Keeping control: relations between men's gender role conflict, spirituality and psychological well being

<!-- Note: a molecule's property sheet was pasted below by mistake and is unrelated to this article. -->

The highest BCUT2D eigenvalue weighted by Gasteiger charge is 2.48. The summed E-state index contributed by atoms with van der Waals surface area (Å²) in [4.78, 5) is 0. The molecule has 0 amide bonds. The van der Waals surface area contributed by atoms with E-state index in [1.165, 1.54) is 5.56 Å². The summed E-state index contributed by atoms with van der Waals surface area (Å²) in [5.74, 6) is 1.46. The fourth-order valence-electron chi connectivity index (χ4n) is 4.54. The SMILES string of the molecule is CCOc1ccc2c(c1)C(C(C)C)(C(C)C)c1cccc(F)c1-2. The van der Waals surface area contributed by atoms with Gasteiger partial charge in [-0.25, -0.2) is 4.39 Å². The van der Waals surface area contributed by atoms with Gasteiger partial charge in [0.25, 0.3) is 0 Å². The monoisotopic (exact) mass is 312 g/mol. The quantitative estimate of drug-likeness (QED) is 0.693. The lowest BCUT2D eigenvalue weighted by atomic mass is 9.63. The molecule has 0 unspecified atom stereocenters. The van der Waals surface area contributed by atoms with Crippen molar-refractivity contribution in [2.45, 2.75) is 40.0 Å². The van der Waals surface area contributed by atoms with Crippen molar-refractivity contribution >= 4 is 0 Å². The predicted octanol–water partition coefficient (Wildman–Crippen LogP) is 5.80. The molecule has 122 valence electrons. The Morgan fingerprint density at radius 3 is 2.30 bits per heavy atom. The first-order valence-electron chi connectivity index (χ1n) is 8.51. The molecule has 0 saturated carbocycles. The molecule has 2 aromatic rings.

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Recent decades have seen an increase in scrutiny of masculinity and what it means to be a man in society. Researchers as well as popular culture have increased their focus on gender roles and how those roles can create internal and interpersonal conflicts in men. In addition, spirituality has become an increasingly salient variable for clinicians and researchers assessing overall psychological well-being. The current study explored the ability of gender role conflict and spiritual attitudes to predict psychological wellbeing among men. Participants were 223 college-aged men whom were either members of Christian organizations or fraternities on the campus of a large public university in the Midwest. Several variables of gender role conflict and spiritual attitudes were significantly related to psychological well-being. Increased gender role conflict combined with maladaptive spiritual attitudes were predictive of lower overall psychological well-being. Limitations and implications for practice and research are discussed.